The Chihuahua is a fascinating breed of dog that is often overlooked (no pun intended). Tiny and portable, it displays a degree of loyalty and affection few humans could achieve even if they tried.
With their historical roots in ancient Mexico, the ancestors of today’s small fighting canines were first discovered in the region that now bears the breed’s name (Chihuahua, Mexico borders the US states of Texas, Arizona, and New Mexico ).
Our current Chihuahua is a descendant of the small Mayan Techichi, a dog whose existence dates back to the 5th century AD. Wealthy members of Aztec society, as well as their clergy, revered the Techichi as a sacred animal.
Likewise, many owners of the adorable tiny Chihuahua hold their pets in high enough regard that it appears that the animals continue to be considered sacred.
The AKC (American Kennel Club) first recognized the breed in 1904. The short-haired variety is typically considered the breed standard, although long-haired dogs are gaining popularity. These longer-haired relatives look a bit like the tiny French Papillion.
Renowned for its longevity (many Chihuahuas live into their late teens); They are generally healthy dogs that require relatively little maintenance. Health problems are rare in the breed, making them surprisingly friendly despite their diminutive stature.
Alert and intelligent, the Chihuahua is a wonderful alarm system. With their small size, of course, they are the ideal lap dog, making them a perfect companion for the elderly. As they can be a bit nervous at times, they are not always the best option for households with noisy and active youth.
Your exercise requirements are relatively minimal. They don’t appreciate colder weather, so a fun indoor game can often suffice in lieu of outdoor excursions. If you’re taking your little friend out for a walk on cold days, it’s a good idea to dress him in a soft, comfortable sweater or coat. Even if you think they seem silly, they have a really practical application. With short hair and a weight of around 7 pounds (even less in some), an extra layer of protection outdoors is a good idea for any Chihuahua.
For lighter colored Chihuahuas (white, cream, and some of the pale shades of fawn), a little sunscreen is a good idea if it goes with you on your adventures during the summer.
If you are interested in adopting one of these charming little dogs, make sure you have plenty of time to interact with your new pet. They require a lot of attention and thrive when they can be included as members of the family. Once your Chihuahua is tame and can be left (if necessary) for several hours, a comfortable crate is essential.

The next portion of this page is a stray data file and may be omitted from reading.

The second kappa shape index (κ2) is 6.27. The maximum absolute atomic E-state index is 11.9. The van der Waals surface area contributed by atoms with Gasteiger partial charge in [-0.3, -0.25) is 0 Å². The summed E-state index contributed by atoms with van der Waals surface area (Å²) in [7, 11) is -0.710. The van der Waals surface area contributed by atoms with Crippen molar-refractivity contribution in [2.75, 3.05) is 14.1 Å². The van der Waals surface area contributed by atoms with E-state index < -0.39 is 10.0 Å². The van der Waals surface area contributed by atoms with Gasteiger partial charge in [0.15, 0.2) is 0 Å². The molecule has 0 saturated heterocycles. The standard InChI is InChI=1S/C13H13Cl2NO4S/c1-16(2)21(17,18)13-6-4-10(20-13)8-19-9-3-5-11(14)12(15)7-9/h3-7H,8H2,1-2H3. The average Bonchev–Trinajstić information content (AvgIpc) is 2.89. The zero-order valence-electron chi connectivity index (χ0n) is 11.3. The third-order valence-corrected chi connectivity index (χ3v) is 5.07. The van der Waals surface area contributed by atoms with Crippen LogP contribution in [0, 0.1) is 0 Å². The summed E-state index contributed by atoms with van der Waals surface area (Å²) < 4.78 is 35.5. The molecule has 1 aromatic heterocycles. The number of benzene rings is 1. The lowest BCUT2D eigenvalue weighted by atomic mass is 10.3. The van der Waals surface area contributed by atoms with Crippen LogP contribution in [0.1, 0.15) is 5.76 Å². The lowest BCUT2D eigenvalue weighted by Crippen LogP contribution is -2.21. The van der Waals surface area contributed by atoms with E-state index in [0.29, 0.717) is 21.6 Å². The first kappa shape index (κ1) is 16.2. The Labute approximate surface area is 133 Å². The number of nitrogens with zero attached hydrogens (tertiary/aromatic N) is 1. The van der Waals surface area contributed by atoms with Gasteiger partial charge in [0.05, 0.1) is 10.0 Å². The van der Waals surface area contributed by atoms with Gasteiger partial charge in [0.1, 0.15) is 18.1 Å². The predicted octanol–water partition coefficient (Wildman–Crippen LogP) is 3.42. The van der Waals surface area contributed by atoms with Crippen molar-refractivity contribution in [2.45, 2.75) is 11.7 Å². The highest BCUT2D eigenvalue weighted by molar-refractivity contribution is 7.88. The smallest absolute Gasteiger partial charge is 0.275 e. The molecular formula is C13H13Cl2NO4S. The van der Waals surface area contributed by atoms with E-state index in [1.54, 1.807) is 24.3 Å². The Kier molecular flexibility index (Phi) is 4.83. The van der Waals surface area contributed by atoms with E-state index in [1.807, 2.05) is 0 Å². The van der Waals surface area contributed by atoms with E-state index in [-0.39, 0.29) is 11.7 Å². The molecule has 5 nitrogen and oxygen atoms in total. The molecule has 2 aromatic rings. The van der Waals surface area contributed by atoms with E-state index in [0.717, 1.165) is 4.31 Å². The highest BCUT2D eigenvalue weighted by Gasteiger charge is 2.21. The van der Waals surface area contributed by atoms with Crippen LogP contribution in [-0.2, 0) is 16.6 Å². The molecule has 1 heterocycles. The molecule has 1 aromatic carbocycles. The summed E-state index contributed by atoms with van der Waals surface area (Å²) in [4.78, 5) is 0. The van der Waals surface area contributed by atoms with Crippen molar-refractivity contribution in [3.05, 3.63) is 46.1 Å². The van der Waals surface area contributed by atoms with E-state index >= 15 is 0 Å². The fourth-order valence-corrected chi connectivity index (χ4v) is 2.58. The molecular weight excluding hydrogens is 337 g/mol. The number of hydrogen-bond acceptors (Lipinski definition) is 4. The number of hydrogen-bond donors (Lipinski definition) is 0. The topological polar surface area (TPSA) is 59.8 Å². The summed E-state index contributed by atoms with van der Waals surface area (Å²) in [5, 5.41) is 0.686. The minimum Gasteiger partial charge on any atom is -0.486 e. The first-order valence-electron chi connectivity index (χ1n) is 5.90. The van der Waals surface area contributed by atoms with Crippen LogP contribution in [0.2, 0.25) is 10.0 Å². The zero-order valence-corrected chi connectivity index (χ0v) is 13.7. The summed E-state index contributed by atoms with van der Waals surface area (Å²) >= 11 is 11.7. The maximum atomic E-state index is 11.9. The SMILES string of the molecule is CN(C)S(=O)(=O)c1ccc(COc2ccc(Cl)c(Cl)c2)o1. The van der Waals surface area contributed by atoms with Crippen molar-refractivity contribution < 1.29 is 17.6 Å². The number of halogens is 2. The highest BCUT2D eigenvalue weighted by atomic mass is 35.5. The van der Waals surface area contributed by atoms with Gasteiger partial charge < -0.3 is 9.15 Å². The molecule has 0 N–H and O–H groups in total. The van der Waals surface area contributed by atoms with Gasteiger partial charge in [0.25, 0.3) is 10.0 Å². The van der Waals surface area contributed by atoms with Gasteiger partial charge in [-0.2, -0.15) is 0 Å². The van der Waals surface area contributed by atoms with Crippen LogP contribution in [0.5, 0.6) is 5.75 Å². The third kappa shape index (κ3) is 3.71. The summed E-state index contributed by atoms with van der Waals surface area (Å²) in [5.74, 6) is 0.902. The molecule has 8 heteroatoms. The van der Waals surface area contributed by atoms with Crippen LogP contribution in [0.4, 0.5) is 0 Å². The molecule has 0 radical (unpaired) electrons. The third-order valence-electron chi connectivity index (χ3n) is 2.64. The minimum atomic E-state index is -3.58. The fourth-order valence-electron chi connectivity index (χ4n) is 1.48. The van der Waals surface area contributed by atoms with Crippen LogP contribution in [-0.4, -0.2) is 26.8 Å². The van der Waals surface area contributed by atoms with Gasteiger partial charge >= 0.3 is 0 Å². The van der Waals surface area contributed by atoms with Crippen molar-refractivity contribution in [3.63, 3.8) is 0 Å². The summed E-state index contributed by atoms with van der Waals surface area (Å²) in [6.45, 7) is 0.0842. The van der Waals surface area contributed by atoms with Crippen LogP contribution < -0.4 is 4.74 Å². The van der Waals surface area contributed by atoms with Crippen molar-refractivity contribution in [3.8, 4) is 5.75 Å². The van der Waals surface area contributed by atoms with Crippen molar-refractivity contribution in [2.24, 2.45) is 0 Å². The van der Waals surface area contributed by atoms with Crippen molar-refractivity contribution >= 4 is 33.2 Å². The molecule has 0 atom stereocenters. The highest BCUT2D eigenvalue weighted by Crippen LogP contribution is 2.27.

Chihuahuas love their cages when they are presented in a kind and correct way. The box is a safe haven, not a place of punishment. Being a denning animal, they are more likely to feel safe in their own little secluded space if they can’t be with you. Make sure the box is big enough for you to stretch out and move around. Cover the bottom with an absorbent pad (in case of an accident), a soft blanket for sleeping, and a stuffed animal for snuggling. Make sure toys do not have parts that can be torn off and swallowed, such as teddy bears with plastic eyes or noses; such things can pose a real choking hazard.
When deciding where to adopt, look for the most reputable breeders. If you have a local resource that you can visit to get to know the parents and the environment in which they began their lives first-hand, this is a wonderful way to go.
If you have to consider an out-of-state adoption, do your best to ensure that you are working with a caring and licensed breeder. Talk to multiple references. Make sure they have a phone number and an email address where they can be reached. Check with the BBB to verify that there are no claims against you.
If all goes well and you are comfortable with the purchase, make sure all terms regarding the puppy’s journey home are fully agreed upon before submitting your certified payment. You will likely have to make arrangements for the dog’s flight to your local airport and make sure you are there waiting for him the moment he arrives.
Bring a small harness, leash, cage, towel, and blanket, as well as some clean, cool water (you will likely be thirsty after your trip) and / or baby formula as recommended by the breeder. Take him outside with his harness and place him gently on a small grassy spot in case he needs to relieve himself. Try to find an area that is not congested; too much activity will be overwhelming at this juncture.
There are many resources, including online information sites and interesting TV shows (be sure to keep an eye out for the many shows that air on Animal Planet, like Dogs 101) that can help educate you on various dog breeds.
If the Chihuahua is the breed that best suits your lifestyle and temperament, you are sure to be delighted with this new addition to your family!